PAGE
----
CONWAY—The University of Central Arkansas Division of Advancement has been awarded an $800,000 grant from the Arkansas Natural and Cultural Resources Council (ANCRC) for renovation and restoration of McCastlain Hall on the campus.
The grant will be used to restore many of the original features of McCastlain Hall, as well as update technology within the structure. Renovations in the East Commons include a coffered ceiling and installing the latest audio-visual equipment. The project also features a new Grand Hallway which will create a pathway linking the East Commons, historic Fireplace Room, and Baum Gallery of Art.
Through efficient repair and alteration for contemporary use, we intend to increase not only the usefulness of this building, but also its visibility as a cultural center for our campus and the community.
K.C. Poole, interior design internship instructor, was also co-writer of the grant. Randy Stocks and Melissa Rodgers of Stocks-Mann Architects, PLC, were the architectural consultants.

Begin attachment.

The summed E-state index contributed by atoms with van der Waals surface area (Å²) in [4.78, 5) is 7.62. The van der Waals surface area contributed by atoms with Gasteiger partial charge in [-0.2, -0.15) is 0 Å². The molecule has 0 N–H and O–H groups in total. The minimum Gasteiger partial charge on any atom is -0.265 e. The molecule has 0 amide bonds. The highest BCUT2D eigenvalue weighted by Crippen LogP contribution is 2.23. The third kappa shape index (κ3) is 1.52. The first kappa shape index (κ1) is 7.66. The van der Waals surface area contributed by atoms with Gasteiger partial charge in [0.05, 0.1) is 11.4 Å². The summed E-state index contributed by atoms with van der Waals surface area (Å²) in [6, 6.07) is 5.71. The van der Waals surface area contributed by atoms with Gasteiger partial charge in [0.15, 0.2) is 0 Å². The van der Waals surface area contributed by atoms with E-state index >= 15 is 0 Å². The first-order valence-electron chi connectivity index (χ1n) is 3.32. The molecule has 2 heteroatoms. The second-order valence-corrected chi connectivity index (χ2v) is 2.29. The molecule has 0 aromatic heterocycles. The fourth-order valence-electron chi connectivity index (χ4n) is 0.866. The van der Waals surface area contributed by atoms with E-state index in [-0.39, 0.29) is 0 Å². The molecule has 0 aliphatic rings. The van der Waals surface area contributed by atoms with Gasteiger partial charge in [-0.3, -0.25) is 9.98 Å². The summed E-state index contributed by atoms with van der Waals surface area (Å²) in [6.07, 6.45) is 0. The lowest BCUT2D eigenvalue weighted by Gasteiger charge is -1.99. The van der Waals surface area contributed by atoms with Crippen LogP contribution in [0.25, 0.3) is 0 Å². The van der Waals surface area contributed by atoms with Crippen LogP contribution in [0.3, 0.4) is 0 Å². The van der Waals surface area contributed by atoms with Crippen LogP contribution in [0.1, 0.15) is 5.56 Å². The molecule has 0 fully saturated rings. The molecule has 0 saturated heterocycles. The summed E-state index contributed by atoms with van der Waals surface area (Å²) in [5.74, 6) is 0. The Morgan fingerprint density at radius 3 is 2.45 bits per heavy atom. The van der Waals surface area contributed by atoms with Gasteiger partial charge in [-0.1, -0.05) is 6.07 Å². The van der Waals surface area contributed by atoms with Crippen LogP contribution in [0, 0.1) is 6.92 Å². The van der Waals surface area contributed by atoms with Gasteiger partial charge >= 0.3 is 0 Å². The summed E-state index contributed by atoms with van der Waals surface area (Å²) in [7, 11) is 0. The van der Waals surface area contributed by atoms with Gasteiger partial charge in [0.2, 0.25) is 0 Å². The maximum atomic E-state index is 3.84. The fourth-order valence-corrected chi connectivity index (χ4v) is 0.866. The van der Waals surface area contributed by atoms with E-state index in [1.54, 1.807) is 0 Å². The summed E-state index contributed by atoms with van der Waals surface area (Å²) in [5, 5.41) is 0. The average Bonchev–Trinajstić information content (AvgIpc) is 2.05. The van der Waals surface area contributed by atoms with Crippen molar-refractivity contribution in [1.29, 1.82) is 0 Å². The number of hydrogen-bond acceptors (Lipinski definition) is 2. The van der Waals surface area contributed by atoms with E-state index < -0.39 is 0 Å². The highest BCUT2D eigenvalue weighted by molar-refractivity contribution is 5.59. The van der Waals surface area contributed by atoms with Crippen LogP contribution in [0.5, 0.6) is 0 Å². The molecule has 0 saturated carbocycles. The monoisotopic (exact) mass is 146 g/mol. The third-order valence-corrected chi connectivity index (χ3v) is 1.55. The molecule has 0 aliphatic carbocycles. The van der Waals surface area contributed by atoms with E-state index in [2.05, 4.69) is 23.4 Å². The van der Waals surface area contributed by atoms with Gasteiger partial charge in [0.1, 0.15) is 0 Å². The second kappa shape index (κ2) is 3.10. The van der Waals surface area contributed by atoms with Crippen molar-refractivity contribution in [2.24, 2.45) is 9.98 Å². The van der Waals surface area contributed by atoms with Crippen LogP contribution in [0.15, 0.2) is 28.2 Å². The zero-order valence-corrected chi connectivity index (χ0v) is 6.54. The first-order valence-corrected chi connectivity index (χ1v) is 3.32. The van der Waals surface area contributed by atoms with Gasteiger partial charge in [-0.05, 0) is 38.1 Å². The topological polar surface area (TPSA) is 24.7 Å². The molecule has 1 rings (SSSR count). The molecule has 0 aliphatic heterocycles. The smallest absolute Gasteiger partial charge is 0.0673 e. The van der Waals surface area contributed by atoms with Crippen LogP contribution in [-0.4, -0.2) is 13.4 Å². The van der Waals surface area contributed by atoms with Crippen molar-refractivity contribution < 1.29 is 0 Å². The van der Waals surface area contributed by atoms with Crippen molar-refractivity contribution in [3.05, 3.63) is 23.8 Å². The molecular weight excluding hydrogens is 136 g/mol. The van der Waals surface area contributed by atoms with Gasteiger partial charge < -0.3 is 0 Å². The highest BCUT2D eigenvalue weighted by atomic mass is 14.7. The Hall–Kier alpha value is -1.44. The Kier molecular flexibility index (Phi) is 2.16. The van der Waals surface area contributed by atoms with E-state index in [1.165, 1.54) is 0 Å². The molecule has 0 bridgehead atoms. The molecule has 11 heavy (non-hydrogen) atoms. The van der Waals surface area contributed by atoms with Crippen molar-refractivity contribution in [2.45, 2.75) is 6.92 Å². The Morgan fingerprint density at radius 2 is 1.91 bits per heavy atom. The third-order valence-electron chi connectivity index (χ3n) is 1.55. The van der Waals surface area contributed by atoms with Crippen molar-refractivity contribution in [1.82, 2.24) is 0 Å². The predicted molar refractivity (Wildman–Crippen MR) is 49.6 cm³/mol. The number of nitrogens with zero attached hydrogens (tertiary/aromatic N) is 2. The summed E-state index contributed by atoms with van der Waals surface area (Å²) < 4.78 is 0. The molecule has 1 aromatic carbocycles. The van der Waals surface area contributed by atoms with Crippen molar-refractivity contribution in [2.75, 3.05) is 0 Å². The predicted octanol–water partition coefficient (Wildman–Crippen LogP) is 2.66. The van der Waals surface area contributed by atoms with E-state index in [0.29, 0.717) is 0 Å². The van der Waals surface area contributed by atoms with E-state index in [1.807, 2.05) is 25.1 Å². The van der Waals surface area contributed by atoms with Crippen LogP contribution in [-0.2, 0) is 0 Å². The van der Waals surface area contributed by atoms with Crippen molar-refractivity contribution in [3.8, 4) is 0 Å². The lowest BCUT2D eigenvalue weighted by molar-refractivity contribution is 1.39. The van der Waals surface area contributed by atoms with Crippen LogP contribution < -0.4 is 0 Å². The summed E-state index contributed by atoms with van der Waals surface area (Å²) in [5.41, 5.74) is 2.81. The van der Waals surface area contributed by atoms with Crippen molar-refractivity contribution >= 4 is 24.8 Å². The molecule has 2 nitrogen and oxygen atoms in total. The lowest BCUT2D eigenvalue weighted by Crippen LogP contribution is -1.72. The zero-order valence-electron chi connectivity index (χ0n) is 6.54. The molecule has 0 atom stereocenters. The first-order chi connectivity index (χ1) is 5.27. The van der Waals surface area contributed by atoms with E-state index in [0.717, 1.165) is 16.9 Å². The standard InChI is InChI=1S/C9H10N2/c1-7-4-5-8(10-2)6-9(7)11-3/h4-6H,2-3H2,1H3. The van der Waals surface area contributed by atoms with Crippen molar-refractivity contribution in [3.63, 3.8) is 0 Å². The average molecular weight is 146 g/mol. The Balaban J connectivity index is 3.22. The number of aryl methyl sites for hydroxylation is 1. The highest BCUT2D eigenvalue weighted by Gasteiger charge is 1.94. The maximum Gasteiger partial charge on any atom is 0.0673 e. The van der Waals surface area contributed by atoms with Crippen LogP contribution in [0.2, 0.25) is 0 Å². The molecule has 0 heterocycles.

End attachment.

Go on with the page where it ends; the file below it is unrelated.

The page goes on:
Built in 1939 as the first stand-alone cafeteria on campus, McCastlain Hall is now one of eight buildings comprising UCA’s Historic District, listed on the National Register of Historic Places on January 18, 2013. ANCRC funded a planning grant in 2013 to thoroughly review and plan for the renovation project.
“UCA is committed to honoring its past by preserving for future use many of the historic buildings on campus,” said President Tom Courtway. “This latest grant is the largest of the five grants we’ve received from ANCRC.”
ANCRC awarded a $300,000 grant for the renovation of the Ida Waldran auditorium in 2011 and $152,000 to add two restrooms on the first floor of Old Main in 2012.
The ANCRC was established by the Arkansas Legislature in 1987 by Arkansas Act 729 (now codified as Arkansas Code Annotated 15-12-101 through 15-12-103). The act created the ANCRC to manage and supervise a grants and trust fund for the acquisition, management, and stewardship of state-owned properties acquired or used for ANCRC approved purposes. The grants are funded through state’s real estate transfer tax. The ANCRC consists of 11 voting members. Grants from this fund are for projects that protect and maintain state-owned natural areas, historic sites, and outdoor recreation.